Skip to content


Repository files navigation

Go Report Card License Golang Linux macOS coverage travisCI Gitter chat

ZEUS is a modern build system featuring support for writing build targets in multiple scripting languages, an interactive shell with tab completion and customizable ANSI color profiles as well as support for keybindings.

It parses the zeus directory in your project, to find commands either via a single file zeus/commands.yml or via scripts in the zeus/scripts directory.

A command can have typed parameters and commands can be chained. Each command can have dependencies which will be resolved prior to execution, similar to GNU Make targets.

For each dependency target outputs can be defined, the target will be skipped if all named outputs exist. You can export global variables and functions visible to all scripts.

The Event Engine allows the user to register file system events, and run custom shell or ZEUS commands when an event occurs.

ZEUS also features an auto formatter for shell scripts, a bootstrapping functionality and a rich set of customizations available by using a config file.

ZEUS can save and restore project specific data such as events, keybindings, aliases, milestones, author, build number and a project deadline.

YAML is used for serialization of the zeus/config.yml, zeus/data.yml and zeus/commands.yml files.

ZEUS was designed to happily coexist with GNU Make, and offers a builtin Makefile command overview and migration assistance.

The 1.0 Release will feature an optional webinterface, markdown / HTML report generation and an encrypted storage for sensitive information.

The name ZEUS refers to the ancient greek god of the sky and thunder.

When starting the interactive shell there is a good chance you will be struck by a lighting and bitten by a cobra, which could lead to enormous super coding powers!

Project Page



NOTE: ZEUS is still under active development There will be regular updates so make sure to update your build from time to time. Please read the BUGS section to see whats causing trouble as well as the COMING SOON section to get an impression of whats coming up for version 1.0

See ZEUS in action:


The Dark Mode does not work in terminals with a black background, because it contains black text colors. I recommend using the solarized dark terminal theme, if you want to use the dark mode.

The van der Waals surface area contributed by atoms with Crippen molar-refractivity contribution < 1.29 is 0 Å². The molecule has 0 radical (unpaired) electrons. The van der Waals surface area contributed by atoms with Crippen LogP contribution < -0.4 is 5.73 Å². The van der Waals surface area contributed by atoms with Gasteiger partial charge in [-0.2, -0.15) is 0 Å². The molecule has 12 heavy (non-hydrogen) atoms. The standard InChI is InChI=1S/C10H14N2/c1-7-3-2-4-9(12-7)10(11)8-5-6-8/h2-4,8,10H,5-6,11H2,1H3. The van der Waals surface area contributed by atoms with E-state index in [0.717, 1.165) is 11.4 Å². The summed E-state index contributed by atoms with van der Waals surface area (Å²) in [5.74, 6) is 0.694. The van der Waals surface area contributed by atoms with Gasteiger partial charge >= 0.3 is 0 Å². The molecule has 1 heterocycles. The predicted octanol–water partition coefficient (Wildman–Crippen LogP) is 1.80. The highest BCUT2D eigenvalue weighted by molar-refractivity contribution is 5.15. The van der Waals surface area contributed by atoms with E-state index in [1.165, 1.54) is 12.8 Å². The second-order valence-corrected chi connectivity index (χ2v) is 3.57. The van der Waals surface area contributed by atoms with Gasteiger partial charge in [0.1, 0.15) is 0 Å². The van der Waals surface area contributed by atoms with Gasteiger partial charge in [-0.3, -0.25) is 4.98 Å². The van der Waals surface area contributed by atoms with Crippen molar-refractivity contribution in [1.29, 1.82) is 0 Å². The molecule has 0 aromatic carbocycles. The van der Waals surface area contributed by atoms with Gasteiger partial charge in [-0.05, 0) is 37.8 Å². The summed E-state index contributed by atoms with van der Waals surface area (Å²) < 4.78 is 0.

Why not GNU Make?

GNU Make has its disadvantages: For large projects you will end up with few hundred lines long Makefile, that is hard to read, overloaded and annoying to maintain.

Also writing pure shell is not possible, instead the make shell dialect is used. If you ever tried writing an if condition in a Makefile you will know what I'm talking about ;)

My goal was to offer extended functionality and usability, with better structuring options for large projects and the programmers choice of his favourite scripting language.

ZEUS keeps things structured and reusable, the scripts can also be executed manually without ZEUS if needed (you can generate a standalone version of them with the generate builtin).

Also, generic scripts can be reused in multiple projects.

Similar to GNU Make, ZEUS offers stopping shellscript execution, if a line returned an error code != 0.

This Behaviour can be disabled in the config by using the StopOnError option. Other languages such as python or ruby have this behaviour by default.

Signals to the ZEUS shell will be passed to the scripts, that means handling signals inside the scripts is possible.


Command Prompts:

# shell commands
$ ls

# ZEUS interactive shell prompt
zeus »

Usage Descriptions:

# no parentheses: built in commands
# [] parentheses: optional parameters
# <> parentheses: values that need to be supplied by the user
milestones [remove <name>] [set <name> <0-100>] [add <name> <date> [description]]



$ brew tap dreadl0ck/formulas
$ brew install zeus


$ go get -v -u

NOTE: This might take a while, because some assets are embedded into the binary to make it position independent. Time to get a coffee

ZEUS uses ZEUS as its build system! After the initial install simply run zeus inside the project directory, to get the command overview.


I also recommend installing the amazing micro text editor, as this is the default editor for the edit command. Don't worry you can also use vim if desired.

Also nice to have is the cloc tool, which means count lines of code and is used for the info builtin.

OSX Users can grab both with:

$ brew install cloc micro


When developing compile with: (this compiles without assets and is much faster)

$ zeus/scripts/

Try it out

After installation, cd into the project repository and run zeus.

This will show you the way ZEUS is used to compile itself. Run edit commands to look at the projects commands.yml

For more complex examples, move into the tests directory and run zeus there. You will find examples for arguments, async commands, dependencies and multi language setups there. Run edit commands to look at the projects commands.yml to see how things work there.


The config file zeus/config.yml allows various customizations.

When a ZEUS instance is running in interactive mode, this file is being watched and parsed when a WRITE event occurs.

ZEUS will warn you about unknown config fields.

However, the builtin config command is recommended for editing the config, it features tab completion for all config fields, actions and values.

config [get <field>]